UK assures Pakistan economic cooperation, seeks support in Afghan-led peace process: Hague

The UK expects Pakistan to assist the Afghan led peace process.

June 23, 2011

ISLAMABAD: Pakistan and UK resolved to further strengthen and deepen bilateral relations and cooperation in the diverse areas. Both sides agreed to increase bilateral trade volume to £ 2.5 billion by 2015.

UK reiterated to continue with Pakistan in developing and assisting education, health, economic, defence and social sector of Pakistan. This was informed by the Minister of State on Foreign Affairs, Hina Rabbani Khar today while addressing to a joint press conference with British Foreign Secretary William Hague following a delegation level talks between the two sides at Foreign Office on Thursday.

Ms Khar appreciated UK's efforts towards market access to Pakistani products into the European Union (EU) markets, which she said would increase exports of Pakistan. She said that UK would also cooperate with Pakistan regarding forthcoming Pak-EU Free Trade Agreement and Pak-EU strategic dialogue.

The State Minister added that the Afghanistan issue was also discussed during the meeting in which she reiterated Pakistan’s stance that it would support Afghan led solution. She said Pakistan being immediate neighbor to Afghanistan, has always been one that suffers. However it would continue its efforts towards peace and stability in Afghanistan and would also prop up Afghan owned reconciliation process.

Regarding troops withdrawal from Afghanistan she said, Pakistan is in the favor to the smooth transition by 2014. Further, responding to questions, Ms Hina said Pakistan had gone through peace and reconciliation experience in Swat 2-3 years before with the policy of dialogue, development and deterrence. Pakistan is looking for a solution that would be Afghan led and afghan owned.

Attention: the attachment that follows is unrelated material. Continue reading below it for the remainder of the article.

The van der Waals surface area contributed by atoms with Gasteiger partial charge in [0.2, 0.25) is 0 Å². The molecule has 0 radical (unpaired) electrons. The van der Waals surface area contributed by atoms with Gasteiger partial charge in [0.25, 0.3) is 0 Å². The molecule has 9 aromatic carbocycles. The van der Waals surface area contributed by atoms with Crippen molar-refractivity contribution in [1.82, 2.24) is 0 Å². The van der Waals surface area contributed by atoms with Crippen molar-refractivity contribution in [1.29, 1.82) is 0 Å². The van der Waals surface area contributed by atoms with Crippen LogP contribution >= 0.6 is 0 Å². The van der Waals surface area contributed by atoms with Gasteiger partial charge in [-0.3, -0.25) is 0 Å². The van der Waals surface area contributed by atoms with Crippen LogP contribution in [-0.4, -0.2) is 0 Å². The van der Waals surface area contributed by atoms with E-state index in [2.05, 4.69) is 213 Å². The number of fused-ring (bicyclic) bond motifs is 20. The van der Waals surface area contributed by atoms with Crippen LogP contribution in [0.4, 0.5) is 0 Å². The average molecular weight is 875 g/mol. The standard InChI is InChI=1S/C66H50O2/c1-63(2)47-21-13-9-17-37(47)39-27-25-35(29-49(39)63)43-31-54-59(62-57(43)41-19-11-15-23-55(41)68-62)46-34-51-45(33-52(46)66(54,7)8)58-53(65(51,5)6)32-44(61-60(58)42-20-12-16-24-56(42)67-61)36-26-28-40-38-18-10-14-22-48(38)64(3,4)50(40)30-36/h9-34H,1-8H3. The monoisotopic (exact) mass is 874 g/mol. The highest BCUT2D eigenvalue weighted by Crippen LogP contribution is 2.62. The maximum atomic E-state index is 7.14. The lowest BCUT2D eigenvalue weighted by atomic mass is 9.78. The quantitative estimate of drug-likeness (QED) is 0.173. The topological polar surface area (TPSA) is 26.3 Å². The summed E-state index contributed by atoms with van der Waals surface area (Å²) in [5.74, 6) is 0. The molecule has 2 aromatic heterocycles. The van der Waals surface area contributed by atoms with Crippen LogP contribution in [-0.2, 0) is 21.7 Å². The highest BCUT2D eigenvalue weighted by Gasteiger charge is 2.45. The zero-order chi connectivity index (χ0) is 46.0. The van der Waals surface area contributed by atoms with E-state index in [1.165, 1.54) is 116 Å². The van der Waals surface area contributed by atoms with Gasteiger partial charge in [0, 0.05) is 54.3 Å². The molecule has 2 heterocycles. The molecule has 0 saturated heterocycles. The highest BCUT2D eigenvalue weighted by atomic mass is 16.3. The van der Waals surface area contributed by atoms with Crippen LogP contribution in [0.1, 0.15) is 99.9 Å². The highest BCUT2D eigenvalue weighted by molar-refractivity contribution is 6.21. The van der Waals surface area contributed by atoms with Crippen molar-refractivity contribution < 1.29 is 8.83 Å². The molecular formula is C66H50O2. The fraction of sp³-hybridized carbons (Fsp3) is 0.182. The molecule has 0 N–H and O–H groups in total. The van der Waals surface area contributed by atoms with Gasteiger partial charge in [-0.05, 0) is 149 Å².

British Foreign Secretary William Hague endorsed Pakistan’s stance of seeking Afghani led solution and acknowledged that Pakistan had suffered a lot of sacrifices in countering terrorism. He said Pakistan had a very important role in political reconciliation in Afghanistan and UK would support its efforts in that regard.

William, welcoming President Obama’s announcement of troops’ withdrawal from Afghanistan, termed ‘this withdrawal in the line of US policy of transition by 2014’ and said ‘after withdrawing 30, 000 troops, US still have 60, 000 more there and hundreds of thousands troops from other nations are also there’. The visiting Foreign Secretary also voiced for the work done by NATO and ISAF saying ‘they have done a positive job’ in Afghanistan. The Secretary expressed that UK seek for the peace and prosperity in Afghanistan and in the region and intends to have long term and broad based relations with Afghanistan.

William Hague also emphasized on an economic development process in Afghanistan. He invited the State Minister Hina Rabbani Khar to London to further set way forward and to enhance talks on bilateral ties between the two countries.


malik | 10 years ago | Reply One great reason for loving Gaddafi: The other day he said, "If I leave Libya, this country will become another Pakistan !" No wonder, Pakistanis love him and have even named a stadium after him !
Mark | 10 years ago | Reply @Dr. Saleem Siddiqi: This is a sincere question, not one of those generic requests for proof with the intention of discrediting it. I don't have a significant opinion on the whole right or wrong in the Libya conflict. But, do you have information to back all of that up? Having a few out of the list I can see. But, all of those? Really? It seems financially unreal. If it is true, there's one other thing that seems off. The whole country would have been loving that guy. They'd be rebelling against near-perfection in terms of running things from any country's point of view. Most countries have some or all of those as their primary problems even if they're not hurting for money. The guy would have a worldwide fan-club. Before posting this I tried to re-read what you said a few times trying to find signs of satire or sarcasm and failed.
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